THE Warrens Bakery outlet on Belfast’s Royal Avenue is understood to have closed after less than a year trading, with the loss of all 10 jobs.
The Cornwall-founded company only opened in December in the former home of Asher’s Bakery.
At the time it said it planned to open “many” new stores in Northern Ireland.
But in the last week it appears to have pulled down the shutters in Belfast amid fears the company is struggling.
In July Warrens, the world’s oldest commercial pasty maker, which has more than 50 shops in Cornwall, Devon and Somerset, made 66 staff redundant in the south west of England as part of a “restructuring exercise”.
No-one from the company would response yesterday to an Irish News request for a comment about its Belfast franchised operation.
But a worker in an adjacent business, who said he was a frequent customer of the Warrens store, said “the shop hasn’t been open for maybe a week or more”.
Warrens’ closure adds to more than a dozen empty units in Royal Avenue, once Belfast’s main shopping thoroughfare but which was described recently as “an embarrassment to retail in a European capital city”.
When it opened in December, bakery spokesman Carl Mortimer told the Irish News: “We’re really excited to be working with our franchise partner in Northern Ireland and delighted to open our first of what we hope will be many stores here.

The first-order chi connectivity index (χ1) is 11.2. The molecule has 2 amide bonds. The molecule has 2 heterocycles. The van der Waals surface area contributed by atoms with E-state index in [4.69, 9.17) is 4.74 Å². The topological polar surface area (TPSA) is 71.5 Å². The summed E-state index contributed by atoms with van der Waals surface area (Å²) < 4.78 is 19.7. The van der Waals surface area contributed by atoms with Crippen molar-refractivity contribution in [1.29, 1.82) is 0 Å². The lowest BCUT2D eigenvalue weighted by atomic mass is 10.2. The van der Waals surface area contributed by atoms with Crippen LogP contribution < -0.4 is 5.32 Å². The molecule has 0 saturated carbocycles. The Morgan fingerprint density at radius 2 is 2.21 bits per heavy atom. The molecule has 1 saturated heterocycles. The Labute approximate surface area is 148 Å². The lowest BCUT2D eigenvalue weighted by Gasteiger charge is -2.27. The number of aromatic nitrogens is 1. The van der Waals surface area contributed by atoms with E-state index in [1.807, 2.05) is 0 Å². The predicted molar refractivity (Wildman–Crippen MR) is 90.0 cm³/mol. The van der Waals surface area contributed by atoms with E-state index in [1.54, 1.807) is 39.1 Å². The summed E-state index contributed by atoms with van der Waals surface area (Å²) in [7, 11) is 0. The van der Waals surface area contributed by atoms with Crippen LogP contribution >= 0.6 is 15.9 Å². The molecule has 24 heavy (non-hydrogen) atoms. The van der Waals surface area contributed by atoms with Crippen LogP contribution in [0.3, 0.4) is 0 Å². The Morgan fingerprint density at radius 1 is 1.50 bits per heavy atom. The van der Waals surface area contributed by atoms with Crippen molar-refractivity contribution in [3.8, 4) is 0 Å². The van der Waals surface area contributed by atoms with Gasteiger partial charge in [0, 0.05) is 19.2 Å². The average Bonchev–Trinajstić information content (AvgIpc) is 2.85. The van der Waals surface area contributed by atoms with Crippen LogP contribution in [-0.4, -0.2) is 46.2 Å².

“Northern Ireland represents a great opportunity for us and we look forward to bringing a little bit of Cornwall across the water.”
The new store initially created eight jobs, and it is thought at least two more staff were recruited.
The prime Royal Avenue site was vacated by Ashers last October after owner Daniel McArthur decided not to renew the lease, citing a lack of footfall as a direct result of the Primark fire the previous August.
Voted the UK’s top craft bakery in 2018, Warrens Bakery dates back to 1860 and describes itself as the world’s oldest pasty maker.
It is also recognised for its famous range of breads, freshly-made sandwiches, sweet and savoury treats, tasty breakfast goods and on-the-go snacks.
In 2017 the company said it was looking to open 1,000 new shops over the next decade, replicating the success of its rival Greggs.
But in a challenging sector, where raw materials, transport and other costs have risen significantly, the bakery has struggled.
Its results for this year to June 30 have not yet been filed.
But in its previous trading year Warrens increased its sales to more than £17 million but saw losses widen from £31,200 to £915,400.
By Gary McDonald
Source: Irish News